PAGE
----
From a Certain Point of View: Who is the Best New Character in Star Wars: The High Republic?

Two StarWars.com writers argue that Padawans and prodigies are the light of the Jedi in this all-new era of storytelling.

One of the great things about Star Wars is that it inspires endless debates and opinions on a wide array of topics. Best bounty hunter? Most powerful Jedi? Does Salacious B. Crumb have the best haircut in the saga? In that spirit, StarWars.com presents From a Certain Point of View: a series of point-counterpoints on some of the biggest — and most fun — Star Wars issues. In this installment, two StarWars.com writers make a case for the best new character in Star Wars: The High Republic.

Bell Zettifar and Charhounds

It’s Bell Zettifar, says Megan.

As the heyday of the Jedi, Star Wars: The High Republic brings in a lot of new characters, each growing and changing as the series continues. Heroic Avar Kriss, uncertain Imri Cantaros, villainous Lourna Dee and, of course, Geode (who needs no introduction) are among my favorites. But the one who best illustrates what it means to be a Jedi at the height of the Order’s abilities is none other than Bell Zettifar.

An 18-year-old Padawan at the start of the series, he has his whole life ahead of him and a wealth of experiences in his young life. In many ways, he is a Jedi archetype: a person who wants to see the world and be the best version of himself he can be, but who also struggles with doubt and picking up new skills. Bell loves being a Jedi, and that’s one of the things I love about him.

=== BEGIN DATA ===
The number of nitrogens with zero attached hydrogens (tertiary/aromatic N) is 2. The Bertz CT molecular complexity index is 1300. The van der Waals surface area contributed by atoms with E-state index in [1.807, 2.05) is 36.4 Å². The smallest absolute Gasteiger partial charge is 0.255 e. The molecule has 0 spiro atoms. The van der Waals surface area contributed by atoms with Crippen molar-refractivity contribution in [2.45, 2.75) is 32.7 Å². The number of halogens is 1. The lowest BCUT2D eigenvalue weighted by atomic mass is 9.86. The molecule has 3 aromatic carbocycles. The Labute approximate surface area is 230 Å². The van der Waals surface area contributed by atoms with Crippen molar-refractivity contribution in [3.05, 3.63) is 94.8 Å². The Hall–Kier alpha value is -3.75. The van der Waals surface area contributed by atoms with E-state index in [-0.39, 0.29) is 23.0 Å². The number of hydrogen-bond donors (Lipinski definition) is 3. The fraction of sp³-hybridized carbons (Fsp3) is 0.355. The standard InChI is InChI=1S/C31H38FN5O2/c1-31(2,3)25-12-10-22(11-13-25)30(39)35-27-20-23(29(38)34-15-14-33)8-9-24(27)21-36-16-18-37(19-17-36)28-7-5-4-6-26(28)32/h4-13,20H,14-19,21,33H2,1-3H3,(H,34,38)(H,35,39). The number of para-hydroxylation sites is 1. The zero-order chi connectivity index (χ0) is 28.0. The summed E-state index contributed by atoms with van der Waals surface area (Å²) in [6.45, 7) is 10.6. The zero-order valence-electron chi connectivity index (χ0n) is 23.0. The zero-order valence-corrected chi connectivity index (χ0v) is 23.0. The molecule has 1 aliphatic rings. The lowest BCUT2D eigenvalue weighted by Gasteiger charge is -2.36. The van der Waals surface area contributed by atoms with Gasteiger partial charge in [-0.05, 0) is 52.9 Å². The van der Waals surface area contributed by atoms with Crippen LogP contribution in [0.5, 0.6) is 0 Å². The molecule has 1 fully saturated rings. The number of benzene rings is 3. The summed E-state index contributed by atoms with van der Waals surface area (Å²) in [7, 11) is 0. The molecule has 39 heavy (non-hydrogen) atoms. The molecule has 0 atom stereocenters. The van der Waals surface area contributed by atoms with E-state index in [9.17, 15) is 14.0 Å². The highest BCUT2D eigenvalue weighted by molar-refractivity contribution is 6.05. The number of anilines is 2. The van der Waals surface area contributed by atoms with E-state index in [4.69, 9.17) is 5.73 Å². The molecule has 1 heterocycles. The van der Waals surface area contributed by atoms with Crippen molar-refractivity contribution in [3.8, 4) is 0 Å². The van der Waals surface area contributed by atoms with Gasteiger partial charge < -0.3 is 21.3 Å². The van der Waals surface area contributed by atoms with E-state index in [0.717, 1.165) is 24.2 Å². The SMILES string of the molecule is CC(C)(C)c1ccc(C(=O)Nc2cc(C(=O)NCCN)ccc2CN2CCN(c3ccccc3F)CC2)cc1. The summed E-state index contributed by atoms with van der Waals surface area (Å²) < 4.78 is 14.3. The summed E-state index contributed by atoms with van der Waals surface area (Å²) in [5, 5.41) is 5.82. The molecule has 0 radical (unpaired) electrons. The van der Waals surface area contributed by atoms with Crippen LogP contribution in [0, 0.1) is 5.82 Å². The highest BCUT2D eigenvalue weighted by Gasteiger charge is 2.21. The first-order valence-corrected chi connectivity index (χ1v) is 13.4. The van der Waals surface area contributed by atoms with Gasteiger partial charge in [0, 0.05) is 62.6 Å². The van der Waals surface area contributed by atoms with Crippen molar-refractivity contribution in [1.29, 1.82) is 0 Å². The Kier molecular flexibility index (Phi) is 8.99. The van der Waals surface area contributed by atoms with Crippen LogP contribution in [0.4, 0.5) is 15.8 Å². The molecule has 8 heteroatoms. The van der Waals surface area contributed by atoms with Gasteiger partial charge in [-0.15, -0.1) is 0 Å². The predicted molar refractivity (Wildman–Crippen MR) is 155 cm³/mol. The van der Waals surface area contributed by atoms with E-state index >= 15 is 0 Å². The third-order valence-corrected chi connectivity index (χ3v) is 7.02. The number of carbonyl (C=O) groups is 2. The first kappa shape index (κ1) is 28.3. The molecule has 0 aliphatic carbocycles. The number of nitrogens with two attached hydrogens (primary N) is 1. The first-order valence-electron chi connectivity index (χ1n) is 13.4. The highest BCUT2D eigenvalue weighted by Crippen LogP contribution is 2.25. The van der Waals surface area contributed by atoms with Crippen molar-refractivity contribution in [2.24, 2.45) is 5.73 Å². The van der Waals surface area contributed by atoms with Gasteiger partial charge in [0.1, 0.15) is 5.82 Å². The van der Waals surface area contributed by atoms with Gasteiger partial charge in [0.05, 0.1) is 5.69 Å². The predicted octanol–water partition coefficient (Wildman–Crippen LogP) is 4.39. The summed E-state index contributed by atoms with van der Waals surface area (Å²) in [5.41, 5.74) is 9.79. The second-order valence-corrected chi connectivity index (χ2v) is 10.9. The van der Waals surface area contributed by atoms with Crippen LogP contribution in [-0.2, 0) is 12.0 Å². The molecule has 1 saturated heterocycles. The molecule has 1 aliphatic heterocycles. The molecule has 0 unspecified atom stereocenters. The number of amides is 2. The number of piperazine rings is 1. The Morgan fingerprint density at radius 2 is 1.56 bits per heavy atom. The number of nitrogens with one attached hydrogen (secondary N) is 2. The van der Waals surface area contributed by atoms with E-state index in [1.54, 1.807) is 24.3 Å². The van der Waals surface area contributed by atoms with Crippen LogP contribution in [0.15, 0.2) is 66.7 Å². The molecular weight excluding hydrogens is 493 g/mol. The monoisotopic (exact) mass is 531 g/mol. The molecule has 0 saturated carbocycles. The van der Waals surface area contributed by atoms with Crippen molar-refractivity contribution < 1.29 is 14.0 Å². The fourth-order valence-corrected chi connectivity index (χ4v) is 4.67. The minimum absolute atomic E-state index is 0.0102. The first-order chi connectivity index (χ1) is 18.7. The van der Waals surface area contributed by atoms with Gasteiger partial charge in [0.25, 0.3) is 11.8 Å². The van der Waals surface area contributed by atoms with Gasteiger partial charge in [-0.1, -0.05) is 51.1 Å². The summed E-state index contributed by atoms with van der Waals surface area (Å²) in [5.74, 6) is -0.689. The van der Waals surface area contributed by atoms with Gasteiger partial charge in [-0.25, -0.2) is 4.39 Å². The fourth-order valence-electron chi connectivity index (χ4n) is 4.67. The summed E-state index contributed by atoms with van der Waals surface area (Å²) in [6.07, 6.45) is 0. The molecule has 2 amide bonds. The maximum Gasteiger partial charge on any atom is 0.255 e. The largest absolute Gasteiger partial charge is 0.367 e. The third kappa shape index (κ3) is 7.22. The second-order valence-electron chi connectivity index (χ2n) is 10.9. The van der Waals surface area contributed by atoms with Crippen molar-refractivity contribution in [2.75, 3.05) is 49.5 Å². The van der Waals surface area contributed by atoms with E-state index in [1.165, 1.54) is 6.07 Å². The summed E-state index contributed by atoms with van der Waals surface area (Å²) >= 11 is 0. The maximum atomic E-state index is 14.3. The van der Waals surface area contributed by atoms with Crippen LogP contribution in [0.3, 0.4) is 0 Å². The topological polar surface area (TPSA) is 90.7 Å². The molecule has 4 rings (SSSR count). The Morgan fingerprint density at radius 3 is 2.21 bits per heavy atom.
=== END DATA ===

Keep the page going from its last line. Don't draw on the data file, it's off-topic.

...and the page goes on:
Loden and Bell

Bell and his Jedi Master Loden Greatstorm both want to do good for the galaxy. It can be fun to see the more selfish or conflicted Jedi, too, but Bell exemplifies one of my favorite concepts in The High Republic: that good people can be complex, too. Villainy is not inherently more intellectual or entertaining than good.

Soon after the Great Hyperspace Disaster, Loden tries to teach Bell to fall from a great height and land unscathed through careful, calm application of the Force. Bell loves flying in a ship, but jumping out of one isn’t easy: Bell is afraid, and doubts his own abilities. Who wouldn’t, especially if one of the things you needed to do to graduate from school was to jump out of a plane and land on your feet without a parachute? Bell thinks it’s “another impossible task — but he was a Jedi, or getting there, and through the Force all things were possible.” And indeed, Bell eventually learns to fall — and more importantly land — with the Force when he needs it most.

Like Luke Skywalker and Obi-Wan Kenobi, Bell and Loden are a pair brought together by the Force who also have some all-too-human problems. Bell’s connection to his teacher shows the strength and contradiction at the core of the Order’s structure. A Master and Padawan are as close as family, but are also supposed to refrain from excessive attachments. That’s put to the test when Bell thinks the Nihil have killed Loden, only to discover he’s been captured by the marauders. One of the closest and most powerful Master-Padawan pairs in the series also becomes one of the first to be marked by personal tragedy, despite Bell’s unshakeable belief that the Force is on his side.

Purrgil